Years back the IT-industry gave us a new abbreviation – WYSIWYG – “What You See Is What You Get!” At that time it was used to describe the transformation of word processors from simple “code-editors” into user interfaces that not only showed the words but also included the appearance properties such as “Bold“, “Italic” and fonts.
Today “WYSIWYG” is more relevant than ever, but this time it is about Sustainability and the way corporate processes and supply chains are set-up. True Sustainability needs transparency as a major element.
Recently Asia Pulp & Paper (APP) one of the largest paper companies in the world announced an immediate end to the clearing of natural forests across its entire supply chain in Indonesia. This as a result from losing large contracts with Disney, Coca-Cola and Mattel after years of criticism over the paper company’s role in harming Indonesia’s endangered rainforests and communities.
This action pinpoints a number of interesting facts concerning Transparency;
- True sustainability needs a transparent process from “cradle-to-cradle” Companies like Disney, Coca-Cola and Mattel can never achieve a Sustainable “status” if linked with suppliers that are not.
- A transparent process needs much closer cooperation throughout the total supply-chain and will put new demands on sourcing and contracts. This will certainly lead to closer cooperation and longer contract periods in order to establish and ensure all the correct deliverables? Old sourcing-methods with very strong focus mainly on economic performance are simply not “good enough” when handling a triple bottom line process.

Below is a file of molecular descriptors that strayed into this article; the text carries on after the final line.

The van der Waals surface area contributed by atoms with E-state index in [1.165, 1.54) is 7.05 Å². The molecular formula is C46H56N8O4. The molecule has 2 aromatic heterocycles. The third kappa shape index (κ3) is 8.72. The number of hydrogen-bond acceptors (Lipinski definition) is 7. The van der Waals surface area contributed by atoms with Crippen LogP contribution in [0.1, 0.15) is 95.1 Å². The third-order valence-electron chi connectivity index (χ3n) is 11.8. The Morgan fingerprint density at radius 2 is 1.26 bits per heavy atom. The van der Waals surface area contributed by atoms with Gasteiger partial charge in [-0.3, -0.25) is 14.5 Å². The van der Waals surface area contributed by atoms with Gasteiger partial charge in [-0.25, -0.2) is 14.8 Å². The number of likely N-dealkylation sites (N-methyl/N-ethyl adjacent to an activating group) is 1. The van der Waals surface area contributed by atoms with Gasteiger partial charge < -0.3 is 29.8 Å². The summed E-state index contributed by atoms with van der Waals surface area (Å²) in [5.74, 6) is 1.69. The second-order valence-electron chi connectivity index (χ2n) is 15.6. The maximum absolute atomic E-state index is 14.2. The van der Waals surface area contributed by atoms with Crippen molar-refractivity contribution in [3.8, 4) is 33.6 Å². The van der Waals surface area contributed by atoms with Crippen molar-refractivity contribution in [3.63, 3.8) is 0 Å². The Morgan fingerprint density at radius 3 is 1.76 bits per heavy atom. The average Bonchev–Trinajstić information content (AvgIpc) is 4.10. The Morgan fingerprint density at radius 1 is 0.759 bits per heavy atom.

- Transparency drives more transparency. Customers and clients will not settle with “partly transparent” they will demand full transparency. The same goes for certification systems etc.
- The most effective way to get companies to change is to move away your business if the service doesn’t meet the standard you want, there are in most cases other companies that are eager to deliver the correct service.
Credibility in decline – Stora Enso
Another example of how transparency pushes transformation to a more sustainable world also includes a paper company, the Swedish-Finnish giant Stora Enso.
Stora Enso has earlier received very favourable reviews, ownership praise and fine appointments for their environmental and corporate social responsibility. But the reality is largely something else.
Stora Enso chose to go into an extremely complex and underdeveloped area of Guangxi in China with obvious lack of experience, and risk analysis.
To get profitability in the project Stora Enso needed planting 120,000 hectares of eucalyptus trees. After problems to acquire the necessary land the company placed demands on local authorities to “fix this”. And because they not openly could act unethically, they contracted businessmen with dubious connections to threaten the locals to sell the land as cheap as possible.
Just as in earlier exploitations by Stora Enso in Brazil and Uruguay the deforestation and the huge eucalyptus plantation in Guangxi province leads to declining water levels, along with eucalyptus leaves that fall to the ground, destroying not only areas where the trees are, but also the former arable land around it.
In addition, critical testimonies even come from within Stora Enso. Sources within the company confirms in an interview with Business Week, the situation in the South China as documented in the documentary film “Red forest hotel” by Mika Koskinen, but also tells of a company where everything is about “storytelling”, A company that sees corporate responsibility as PR, and where Lauri Peltola, who was hired in 2009 as communications manager, also manages “sustainability”.
Revelations like these can rapidly reduce asset-values and revenue, and in a transparent world, companies with “certified” sustainability routines and “spotless” reputation cannot afford to be associated with companies having this kind of doubtful behaviour.
Transparency has one more very essential positive effect
– it drives Honesty and Integrity!
…attributes that are increasingly scarce in a greedy world…